Looking at the conflict affected communities we often argue that microfinance can play an important role in assisting the conflict affected communities by supporting their income generation activities, reducing their vulnerabilities and assist in building their assets.
How can microfinance work in conflict affected communities and how do we say that the initiatives have worked successfully? We can be subjective, for instance if one microfinance institution decides to work in the worst affected communities. They decide to provide financial as well as various capacity building and non-financial services for a community of 50 or 100 people but after a year or so due to lack of funding they could not continue their operations; can this be considered as success on microfinance? Has it worked even though it has made an impact on the lives of these people? On the other hand there may be other programs where they have operated in a number of different villages but not necessarily targeting the poor but who have helped them to setup income generation activities and micro enterprises by providing them the financial facilities; is this considered as success?
The international recognised consensus is that no matter what is the environment there are number of parameters that we need to take in to account when we talks about the success of microfinance. Depths of outreach – how poor are the people that we are reaching?
Breadth of outreach is the scale of operations, how many people are we going to cover? Sustainability or length of outreach, sometimes we forget about the sustainability aspect especially when we are talking about the conflict affected communities; the length of outreach determines how long the microfinance institution can continue to serve the community? It is equally important as reaching the poor and reaching a large number of people.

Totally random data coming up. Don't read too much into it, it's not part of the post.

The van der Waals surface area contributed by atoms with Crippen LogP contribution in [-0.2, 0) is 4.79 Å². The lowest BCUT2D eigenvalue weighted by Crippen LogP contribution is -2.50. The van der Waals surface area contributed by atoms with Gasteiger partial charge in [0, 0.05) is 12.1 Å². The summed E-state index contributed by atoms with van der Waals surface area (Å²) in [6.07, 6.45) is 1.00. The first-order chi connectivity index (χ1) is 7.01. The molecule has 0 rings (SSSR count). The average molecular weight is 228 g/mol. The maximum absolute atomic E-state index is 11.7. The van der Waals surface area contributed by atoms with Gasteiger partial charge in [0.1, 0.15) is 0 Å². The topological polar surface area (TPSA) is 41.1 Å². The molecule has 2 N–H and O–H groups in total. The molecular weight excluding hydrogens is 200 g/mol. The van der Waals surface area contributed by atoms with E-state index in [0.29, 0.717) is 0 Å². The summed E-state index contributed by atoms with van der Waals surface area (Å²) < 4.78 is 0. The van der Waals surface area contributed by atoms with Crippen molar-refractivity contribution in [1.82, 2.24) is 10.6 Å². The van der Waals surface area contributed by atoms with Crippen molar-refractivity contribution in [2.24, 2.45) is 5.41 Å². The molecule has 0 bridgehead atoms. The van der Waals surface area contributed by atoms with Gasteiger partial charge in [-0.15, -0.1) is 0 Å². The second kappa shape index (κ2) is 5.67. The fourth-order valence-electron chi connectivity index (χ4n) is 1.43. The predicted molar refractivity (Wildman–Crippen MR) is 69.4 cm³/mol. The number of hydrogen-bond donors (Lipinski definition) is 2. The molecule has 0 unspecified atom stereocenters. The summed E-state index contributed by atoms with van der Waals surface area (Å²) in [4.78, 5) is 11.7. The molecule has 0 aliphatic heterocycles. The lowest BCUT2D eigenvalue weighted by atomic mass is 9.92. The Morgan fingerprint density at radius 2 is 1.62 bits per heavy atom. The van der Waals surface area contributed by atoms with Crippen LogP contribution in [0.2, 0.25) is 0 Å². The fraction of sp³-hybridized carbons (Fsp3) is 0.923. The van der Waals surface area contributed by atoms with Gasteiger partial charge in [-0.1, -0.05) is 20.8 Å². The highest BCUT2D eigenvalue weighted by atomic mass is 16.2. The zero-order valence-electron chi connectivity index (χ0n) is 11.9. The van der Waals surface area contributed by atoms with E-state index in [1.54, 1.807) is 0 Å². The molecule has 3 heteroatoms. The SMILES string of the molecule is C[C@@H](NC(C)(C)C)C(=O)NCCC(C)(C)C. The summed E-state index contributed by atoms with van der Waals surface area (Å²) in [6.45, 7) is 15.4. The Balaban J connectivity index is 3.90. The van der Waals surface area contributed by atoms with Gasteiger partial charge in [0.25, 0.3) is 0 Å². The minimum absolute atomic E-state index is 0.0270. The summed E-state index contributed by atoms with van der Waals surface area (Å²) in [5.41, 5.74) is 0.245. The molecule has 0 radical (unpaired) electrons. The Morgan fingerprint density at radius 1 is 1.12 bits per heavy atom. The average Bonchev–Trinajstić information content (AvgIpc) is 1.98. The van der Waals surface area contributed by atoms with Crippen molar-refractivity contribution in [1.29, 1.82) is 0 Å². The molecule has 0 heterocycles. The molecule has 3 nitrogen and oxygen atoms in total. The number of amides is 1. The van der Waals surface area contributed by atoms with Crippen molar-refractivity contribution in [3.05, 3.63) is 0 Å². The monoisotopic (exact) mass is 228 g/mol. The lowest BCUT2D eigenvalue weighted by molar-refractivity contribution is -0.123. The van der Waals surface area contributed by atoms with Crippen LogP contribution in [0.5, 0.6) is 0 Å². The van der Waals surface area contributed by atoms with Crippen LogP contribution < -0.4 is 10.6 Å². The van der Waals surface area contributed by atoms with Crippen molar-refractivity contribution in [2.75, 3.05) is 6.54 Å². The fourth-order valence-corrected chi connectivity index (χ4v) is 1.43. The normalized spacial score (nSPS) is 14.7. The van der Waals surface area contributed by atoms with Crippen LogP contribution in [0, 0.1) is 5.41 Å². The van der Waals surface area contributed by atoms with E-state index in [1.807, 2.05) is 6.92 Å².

The impact – What kind of change can you bring to the people you are targeting? Has the microfinance institute been able to help them to arrange their income, empower them or start income generation activities?
When it comes to conflict affected environments or the post conflict environment microfinance activities can be very challenging in such an environment and people may be very por. But in a way we still have to stick to the principles of microfinance.
Another misconception that needs to be highlighted is that microfinance is credit for micro enterprises. We see many microfinance institution are also focused on micro enterprises development. What we need to understand is that not all poor people and not all vulnerable people are micro entrepreneurs and not all of them want to be micro entrepreneurs. Sometimes they prefer to work under somebody who is in the small and medium enterprise or engage in casual labour. But that does not mean that they do not need access to financial services. Their needs are accustomed to their lifestyles and some of the people who have fixed salaries but their incomes are low or unstable.